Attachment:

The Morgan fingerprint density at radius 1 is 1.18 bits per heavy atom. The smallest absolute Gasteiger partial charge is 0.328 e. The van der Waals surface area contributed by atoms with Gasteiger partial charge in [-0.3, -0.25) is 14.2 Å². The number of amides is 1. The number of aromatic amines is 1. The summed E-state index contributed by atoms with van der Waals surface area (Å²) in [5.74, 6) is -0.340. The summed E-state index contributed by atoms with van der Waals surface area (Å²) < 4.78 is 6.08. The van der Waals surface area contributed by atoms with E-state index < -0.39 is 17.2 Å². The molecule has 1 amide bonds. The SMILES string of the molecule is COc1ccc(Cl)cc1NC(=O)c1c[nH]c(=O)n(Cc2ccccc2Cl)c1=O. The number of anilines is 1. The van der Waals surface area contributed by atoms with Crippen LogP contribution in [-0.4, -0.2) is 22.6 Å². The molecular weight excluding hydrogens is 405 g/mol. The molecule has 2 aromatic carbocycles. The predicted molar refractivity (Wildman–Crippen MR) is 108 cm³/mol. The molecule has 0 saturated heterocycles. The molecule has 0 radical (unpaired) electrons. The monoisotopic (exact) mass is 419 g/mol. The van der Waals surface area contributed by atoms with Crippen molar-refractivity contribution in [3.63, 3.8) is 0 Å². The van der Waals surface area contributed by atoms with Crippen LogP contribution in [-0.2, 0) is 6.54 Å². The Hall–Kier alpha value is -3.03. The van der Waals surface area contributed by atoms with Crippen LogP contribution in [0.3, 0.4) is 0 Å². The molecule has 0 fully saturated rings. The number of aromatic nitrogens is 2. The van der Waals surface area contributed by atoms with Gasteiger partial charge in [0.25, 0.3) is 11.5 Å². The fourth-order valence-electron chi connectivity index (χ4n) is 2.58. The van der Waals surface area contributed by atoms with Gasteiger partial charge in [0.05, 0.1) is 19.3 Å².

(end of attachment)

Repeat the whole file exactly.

The Morgan fingerprint density at radius 1 is 1.18 bits per heavy atom. The smallest absolute Gasteiger partial charge is 0.328 e. The van der Waals surface area contributed by atoms with Gasteiger partial charge in [-0.3, -0.25) is 14.2 Å². The number of amides is 1. The number of aromatic amines is 1. The summed E-state index contributed by atoms with van der Waals surface area (Å²) in [5.74, 6) is -0.340. The summed E-state index contributed by atoms with van der Waals surface area (Å²) < 4.78 is 6.08. The van der Waals surface area contributed by atoms with E-state index < -0.39 is 17.2 Å². The molecule has 1 amide bonds. The SMILES string of the molecule is COc1ccc(Cl)cc1NC(=O)c1c[nH]c(=O)n(Cc2ccccc2Cl)c1=O. The number of anilines is 1. The van der Waals surface area contributed by atoms with Crippen LogP contribution in [-0.4, -0.2) is 22.6 Å². The molecular weight excluding hydrogens is 405 g/mol. The molecule has 2 aromatic carbocycles. The predicted molar refractivity (Wildman–Crippen MR) is 108 cm³/mol. The molecule has 0 saturated heterocycles. The molecule has 0 radical (unpaired) electrons. The monoisotopic (exact) mass is 419 g/mol. The van der Waals surface area contributed by atoms with Crippen molar-refractivity contribution in [3.63, 3.8) is 0 Å². The van der Waals surface area contributed by atoms with Crippen LogP contribution in [-0.2, 0) is 6.54 Å². The Hall–Kier alpha value is -3.03. The van der Waals surface area contributed by atoms with Crippen LogP contribution in [0.3, 0.4) is 0 Å². The molecule has 0 fully saturated rings. The number of aromatic nitrogens is 2. The van der Waals surface area contributed by atoms with Gasteiger partial charge in [0.25, 0.3) is 11.5 Å². The fourth-order valence-electron chi connectivity index (χ4n) is 2.58. The van der Waals surface area contributed by atoms with Gasteiger partial charge in [0.05, 0.1) is 19.3 Å².